Towards the nineteenth century, the pie was the
smallest minted coin in India. It constituted 1/3 rd of a pice
and was officially termed 1/12th of an Anna. 3 pies made a pice;
4 pice made an anna and 16 annas made a rupee. One rupee, thus
consisted of 192 pies. (No wonder arithmetic daunted the faint-hearted
In the wake of the second world war, India witnessed
an inflationary situation as well as a scarcity of metals that
had to be imported. It was in this context of rising prices that
the minting of the copper pie was discontinued after 1942.
Ten years later,there was a proposal by the Mint
Master that the pie be reintroduced as a part of the coinage of
Republic India. The proposal, however, was very gently squashed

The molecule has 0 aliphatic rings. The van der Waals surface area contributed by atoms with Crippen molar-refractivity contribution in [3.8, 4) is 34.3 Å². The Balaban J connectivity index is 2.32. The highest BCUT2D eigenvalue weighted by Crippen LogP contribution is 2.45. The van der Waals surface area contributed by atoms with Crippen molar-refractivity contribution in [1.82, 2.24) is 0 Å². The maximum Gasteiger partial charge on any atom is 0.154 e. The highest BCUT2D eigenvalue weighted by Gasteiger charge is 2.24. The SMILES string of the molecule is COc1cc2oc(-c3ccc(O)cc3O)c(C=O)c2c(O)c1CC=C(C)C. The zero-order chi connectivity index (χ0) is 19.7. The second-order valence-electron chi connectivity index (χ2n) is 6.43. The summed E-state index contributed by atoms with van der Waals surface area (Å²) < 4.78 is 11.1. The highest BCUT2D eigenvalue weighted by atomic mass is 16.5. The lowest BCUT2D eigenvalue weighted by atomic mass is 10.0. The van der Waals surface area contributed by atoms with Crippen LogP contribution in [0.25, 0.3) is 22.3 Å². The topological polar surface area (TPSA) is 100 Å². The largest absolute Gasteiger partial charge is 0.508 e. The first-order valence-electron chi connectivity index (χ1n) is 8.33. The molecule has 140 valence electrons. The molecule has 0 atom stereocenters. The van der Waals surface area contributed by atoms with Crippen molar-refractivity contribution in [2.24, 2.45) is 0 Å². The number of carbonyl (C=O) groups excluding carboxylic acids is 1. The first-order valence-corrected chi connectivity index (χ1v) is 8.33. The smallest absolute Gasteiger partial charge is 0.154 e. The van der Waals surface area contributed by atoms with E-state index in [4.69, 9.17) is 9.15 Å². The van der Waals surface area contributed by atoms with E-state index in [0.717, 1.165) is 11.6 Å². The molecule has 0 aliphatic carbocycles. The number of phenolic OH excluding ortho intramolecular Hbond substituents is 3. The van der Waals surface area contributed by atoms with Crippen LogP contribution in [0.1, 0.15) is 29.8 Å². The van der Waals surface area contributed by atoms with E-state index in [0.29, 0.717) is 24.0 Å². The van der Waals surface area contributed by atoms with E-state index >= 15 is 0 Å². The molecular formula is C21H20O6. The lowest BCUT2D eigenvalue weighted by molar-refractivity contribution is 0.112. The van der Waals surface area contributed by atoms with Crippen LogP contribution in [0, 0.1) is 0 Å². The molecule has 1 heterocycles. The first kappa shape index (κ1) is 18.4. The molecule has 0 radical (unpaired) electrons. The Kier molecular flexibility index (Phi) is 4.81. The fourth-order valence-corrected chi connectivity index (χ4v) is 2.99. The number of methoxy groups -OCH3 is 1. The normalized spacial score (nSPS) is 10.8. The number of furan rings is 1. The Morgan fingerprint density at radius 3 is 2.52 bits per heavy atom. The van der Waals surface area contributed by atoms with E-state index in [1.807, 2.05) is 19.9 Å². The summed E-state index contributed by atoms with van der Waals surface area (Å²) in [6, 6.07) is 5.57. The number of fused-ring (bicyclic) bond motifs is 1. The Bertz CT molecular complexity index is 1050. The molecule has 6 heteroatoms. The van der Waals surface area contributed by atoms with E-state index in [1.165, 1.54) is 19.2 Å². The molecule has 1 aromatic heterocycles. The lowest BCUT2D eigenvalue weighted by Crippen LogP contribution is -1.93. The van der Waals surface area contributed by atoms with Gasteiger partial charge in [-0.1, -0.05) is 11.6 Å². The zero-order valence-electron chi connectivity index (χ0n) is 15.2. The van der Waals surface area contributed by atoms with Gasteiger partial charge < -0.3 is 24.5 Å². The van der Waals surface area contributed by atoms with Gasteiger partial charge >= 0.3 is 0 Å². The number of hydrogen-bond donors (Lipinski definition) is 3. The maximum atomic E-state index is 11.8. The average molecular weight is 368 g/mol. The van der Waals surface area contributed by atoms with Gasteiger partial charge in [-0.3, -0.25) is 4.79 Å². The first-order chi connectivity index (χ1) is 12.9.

by the then Finance Secretary, Shri K.G. Ambegaokar on cost-benefit
considerations. Ambegaokar, later also served as Governor of the
Bank for about one month in 1957. C.D. Deshmukh, the former Governor
of the Bank was then the Finance Minister. He as "Minister"
wrote the last word ending the saga of the humble pie.
"Much as I admire the valiant efforts made
to rescue the 'picayune coin', I must, I am afraid, albeit with
a heavy heart, write
The Epitaph of the Pie
Low and high
We all will sigh
When the poor little pie
Bids her last goodbye.
But her cost's is so high;
And what can she buy?
What trade can she ply?
She needs must eat the humble pie;
So let us not vie
To keep alive the pie
And without a plaintive cry
Peacefully let her die.
If you want the reason why
There need not be hue and cry
Remember she'll in honour lie
With the silver rupee high!
Will the "Minister" say the last word?
July 12, 1952
In the note, C D Deshmukh concurred stating
Let not the 'press' of men
Disturb a museum piece
When life's extinct, oh then
The pie shall lie in peace.
July 13, 1952